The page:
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Ribbon of Victory
by Marina Simakova| Moscow, Russia
Saturday, 10 May 2014
tags: consumer culture, culture, europe, fuzzy sets, making sense
Newspapers around the world today (9th May 2014) feature images of the Russian military at yesterday’s Victory Day parades displaying prominently, among other insignia, an orange and black ribbon on their tunics. This piece by Marina Simakova explains the historical and acute current significance of this symbol. (Editors)
St George ribbon – a piece of striped orange-black cloth – for many years has been a Russian symbol of military heroism. This started long ago at the end of the 18th century when The Order of St George, the highest military award, was established, and signified by the ribbon around the hero’s neck. Later on it was attached to different kinds of awards named in honor of St George, every time signifying bravery and courage. It is considered that the orange stripes symbolize flames of fire, while the black ones remind us of gun smoke.
In May 2005 the orange-black ribbon could be noticed on the streets in the hands of volunteers for the first time. They gave it free to anyone, who wanted to demonstrate that they honour memory of World War II and want to express their respect for Russian veterans. The latter responded very positively to the idea of symbolically commemorating victory over the German invaders and the ribbon gained its extensive popularity across the country. Every year a month or so before victory day (May 9th) thousands of ribbons have been distributed. People fix them on cars, bags, or jackets – or simply wore them around the wrist or in their hair.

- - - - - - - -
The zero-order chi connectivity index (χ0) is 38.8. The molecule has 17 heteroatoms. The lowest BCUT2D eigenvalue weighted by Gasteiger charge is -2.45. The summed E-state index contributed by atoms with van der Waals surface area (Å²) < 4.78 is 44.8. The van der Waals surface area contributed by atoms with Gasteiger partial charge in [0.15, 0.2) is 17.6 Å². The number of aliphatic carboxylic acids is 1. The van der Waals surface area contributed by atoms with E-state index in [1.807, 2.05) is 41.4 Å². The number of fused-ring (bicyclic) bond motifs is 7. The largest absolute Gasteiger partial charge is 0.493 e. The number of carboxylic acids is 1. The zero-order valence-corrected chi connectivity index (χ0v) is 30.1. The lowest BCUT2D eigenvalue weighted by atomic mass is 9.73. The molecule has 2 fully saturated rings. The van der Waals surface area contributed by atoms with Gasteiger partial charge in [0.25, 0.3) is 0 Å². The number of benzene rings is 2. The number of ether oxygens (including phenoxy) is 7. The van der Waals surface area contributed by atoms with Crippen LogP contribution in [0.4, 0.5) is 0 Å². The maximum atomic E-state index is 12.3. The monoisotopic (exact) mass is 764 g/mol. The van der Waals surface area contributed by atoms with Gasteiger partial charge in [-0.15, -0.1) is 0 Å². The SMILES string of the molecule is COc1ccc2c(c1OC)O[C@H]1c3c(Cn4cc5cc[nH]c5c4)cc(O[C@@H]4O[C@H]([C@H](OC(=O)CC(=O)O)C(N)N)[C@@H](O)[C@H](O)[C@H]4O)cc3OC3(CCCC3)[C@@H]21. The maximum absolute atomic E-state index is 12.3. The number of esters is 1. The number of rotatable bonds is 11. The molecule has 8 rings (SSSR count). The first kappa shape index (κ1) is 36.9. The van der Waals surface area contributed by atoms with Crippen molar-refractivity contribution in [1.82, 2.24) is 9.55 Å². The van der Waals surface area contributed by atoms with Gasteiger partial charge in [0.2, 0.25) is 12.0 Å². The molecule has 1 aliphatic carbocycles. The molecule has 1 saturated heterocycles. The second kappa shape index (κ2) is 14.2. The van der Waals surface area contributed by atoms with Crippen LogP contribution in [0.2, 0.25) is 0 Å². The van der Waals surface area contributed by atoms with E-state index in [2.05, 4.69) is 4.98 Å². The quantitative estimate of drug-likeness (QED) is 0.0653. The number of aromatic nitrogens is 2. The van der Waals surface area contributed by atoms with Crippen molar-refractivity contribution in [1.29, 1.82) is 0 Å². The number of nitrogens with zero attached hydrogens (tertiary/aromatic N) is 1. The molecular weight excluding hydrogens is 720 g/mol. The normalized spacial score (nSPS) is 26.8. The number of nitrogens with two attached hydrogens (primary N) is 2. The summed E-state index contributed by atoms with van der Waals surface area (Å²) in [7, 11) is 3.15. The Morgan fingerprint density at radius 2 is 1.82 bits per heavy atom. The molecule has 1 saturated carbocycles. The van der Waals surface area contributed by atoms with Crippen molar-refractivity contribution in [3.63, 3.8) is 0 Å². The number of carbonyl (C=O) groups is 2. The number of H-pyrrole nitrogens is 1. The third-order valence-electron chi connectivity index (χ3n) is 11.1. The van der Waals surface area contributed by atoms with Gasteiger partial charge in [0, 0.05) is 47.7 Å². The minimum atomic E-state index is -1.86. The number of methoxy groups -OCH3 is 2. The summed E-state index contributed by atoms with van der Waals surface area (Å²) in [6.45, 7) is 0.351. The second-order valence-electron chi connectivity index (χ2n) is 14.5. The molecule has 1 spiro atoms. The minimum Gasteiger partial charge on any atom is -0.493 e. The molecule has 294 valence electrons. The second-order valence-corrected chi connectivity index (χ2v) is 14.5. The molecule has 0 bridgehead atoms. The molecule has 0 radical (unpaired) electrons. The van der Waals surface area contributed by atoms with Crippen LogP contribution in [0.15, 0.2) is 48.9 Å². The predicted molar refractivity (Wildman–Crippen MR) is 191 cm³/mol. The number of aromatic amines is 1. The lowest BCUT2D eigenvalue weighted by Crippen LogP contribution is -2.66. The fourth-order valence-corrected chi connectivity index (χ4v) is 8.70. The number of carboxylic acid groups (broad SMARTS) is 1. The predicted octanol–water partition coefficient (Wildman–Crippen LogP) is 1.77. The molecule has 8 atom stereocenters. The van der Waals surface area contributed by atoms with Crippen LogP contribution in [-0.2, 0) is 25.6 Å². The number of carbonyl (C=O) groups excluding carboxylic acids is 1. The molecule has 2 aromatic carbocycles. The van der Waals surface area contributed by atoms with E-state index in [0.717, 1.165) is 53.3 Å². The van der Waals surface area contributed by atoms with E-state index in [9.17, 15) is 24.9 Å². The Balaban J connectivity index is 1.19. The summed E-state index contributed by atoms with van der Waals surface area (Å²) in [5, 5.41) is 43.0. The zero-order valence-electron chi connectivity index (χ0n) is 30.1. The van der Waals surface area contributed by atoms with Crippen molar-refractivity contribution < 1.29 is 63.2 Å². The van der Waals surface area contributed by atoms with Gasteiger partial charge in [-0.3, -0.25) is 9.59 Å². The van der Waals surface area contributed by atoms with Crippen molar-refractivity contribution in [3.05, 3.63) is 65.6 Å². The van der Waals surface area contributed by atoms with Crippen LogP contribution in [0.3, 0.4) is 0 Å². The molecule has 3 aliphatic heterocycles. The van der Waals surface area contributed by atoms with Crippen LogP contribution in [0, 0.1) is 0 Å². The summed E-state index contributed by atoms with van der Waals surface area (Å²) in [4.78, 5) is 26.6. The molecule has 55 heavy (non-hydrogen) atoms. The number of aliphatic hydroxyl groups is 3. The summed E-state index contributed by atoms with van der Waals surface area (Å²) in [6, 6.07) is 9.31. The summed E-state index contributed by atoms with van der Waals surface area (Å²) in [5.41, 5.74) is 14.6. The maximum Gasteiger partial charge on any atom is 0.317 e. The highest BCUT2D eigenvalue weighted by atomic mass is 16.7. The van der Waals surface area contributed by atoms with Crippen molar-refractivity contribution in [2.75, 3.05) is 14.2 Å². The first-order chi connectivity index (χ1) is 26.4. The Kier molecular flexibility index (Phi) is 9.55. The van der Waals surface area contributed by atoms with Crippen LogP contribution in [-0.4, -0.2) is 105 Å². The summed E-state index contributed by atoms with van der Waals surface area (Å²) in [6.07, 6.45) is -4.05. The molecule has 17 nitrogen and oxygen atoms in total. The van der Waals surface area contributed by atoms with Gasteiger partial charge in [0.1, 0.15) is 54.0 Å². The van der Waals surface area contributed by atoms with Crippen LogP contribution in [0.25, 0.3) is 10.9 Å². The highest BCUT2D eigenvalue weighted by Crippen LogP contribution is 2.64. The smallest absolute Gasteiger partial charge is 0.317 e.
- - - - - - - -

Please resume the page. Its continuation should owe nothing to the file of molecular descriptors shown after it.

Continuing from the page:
In 2010 orange-black ribbons were sent to Russian embassies abroad and in 2011 a giant kite made of St George ribbon fabric was sent flying in the May sky as part of a flashmob event. However, despite its success, the meaning of St George ribbon is ambivalent, and there are people who choose not to wear it. From the very beginning they found it to be undesirably ostentatious and a sign more of patriotic bravado than true homage to the victory or gratitude to the soldiers. The was also a concern about the symbol being, on the one hand, commercialized, and on the other, actively used in ideological work of the state. What happened next is even more worrying.
In December 2013, during the protests in Ukraine, the ribbon was used by pro-Russian activists and counter-revolutionary forces to differentiate themselves from others. This might be regarded as expressing a certain logic: in the period of World War II Russia and Ukraine still were united in one country, and its soldiers fought on the front line together. But this logic doesn’t consider the fact that the ribbon of St George is a shared symbol, a sort of mobile war memorial. It constitutes inclusive collective memory and belongs to all who want to express their solidarity. Using the ribbon as a point of difference in a political standoff is simply unjust. The ribbon as an object, a mere thing, becomes an attribute of segregation and the ribbon as a symbolic figure extends its meaning. Lately on the territory of both Russia and Ukraine the ribbon has acquired rather fresh but often polarizing and negative connotations – from Slavic brotherhood to collaborationism, from tradition to reactionary and imperialistic views. Ukrainian nationalists invented a humiliating nickname for a ribbon – ‘coloradie’ and for those who wear it – ‘colorados’, as the orange-black color mix reminds them of a Colorado potato beetle.
This example shows that once the sign becomes subject to chaotic exploitation, the gap between the signifier and the signified is filled in with contradictions, which may lead to alienation of the initial sense. And now, when the ribbon’s meaning is so procurable, it is of course, regrettably, getting heavily commercialized, while the effect of such marketing is rather unpredictable.
© Marina Simakova 2014